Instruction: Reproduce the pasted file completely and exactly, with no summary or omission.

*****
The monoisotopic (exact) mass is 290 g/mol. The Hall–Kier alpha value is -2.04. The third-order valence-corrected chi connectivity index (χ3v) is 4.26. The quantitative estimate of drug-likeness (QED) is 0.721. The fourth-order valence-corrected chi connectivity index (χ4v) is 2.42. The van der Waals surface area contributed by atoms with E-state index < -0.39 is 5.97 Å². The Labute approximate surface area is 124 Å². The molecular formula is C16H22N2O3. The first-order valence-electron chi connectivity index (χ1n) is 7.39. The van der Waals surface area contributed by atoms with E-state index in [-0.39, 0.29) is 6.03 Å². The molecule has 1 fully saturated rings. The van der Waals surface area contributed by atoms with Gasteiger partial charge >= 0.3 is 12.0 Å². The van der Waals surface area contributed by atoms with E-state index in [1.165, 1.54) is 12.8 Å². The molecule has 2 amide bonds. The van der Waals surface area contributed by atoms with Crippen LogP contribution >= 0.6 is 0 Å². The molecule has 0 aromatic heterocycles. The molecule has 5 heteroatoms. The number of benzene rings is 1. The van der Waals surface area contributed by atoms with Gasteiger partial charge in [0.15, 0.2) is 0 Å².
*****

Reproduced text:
The monoisotopic (exact) mass is 290 g/mol. The Hall–Kier alpha value is -2.04. The third-order valence-corrected chi connectivity index (χ3v) is 4.26. The quantitative estimate of drug-likeness (QED) is 0.721. The fourth-order valence-corrected chi connectivity index (χ4v) is 2.42. The van der Waals surface area contributed by atoms with E-state index < -0.39 is 5.97 Å². The Labute approximate surface area is 124 Å². The molecular formula is C16H22N2O3. The first-order valence-electron chi connectivity index (χ1n) is 7.39. The van der Waals surface area contributed by atoms with E-state index in [-0.39, 0.29) is 6.03 Å². The molecule has 1 fully saturated rings. The van der Waals surface area contributed by atoms with Gasteiger partial charge >= 0.3 is 12.0 Å². The van der Waals surface area contributed by atoms with E-state index in [1.165, 1.54) is 12.8 Å². The molecule has 2 amide bonds. The van der Waals surface area contributed by atoms with Crippen LogP contribution >= 0.6 is 0 Å². The molecule has 0 aromatic heterocycles. The molecule has 5 heteroatoms. The number of benzene rings is 1. The van der Waals surface area contributed by atoms with Gasteiger partial charge in [0.15, 0.2) is 0 Å².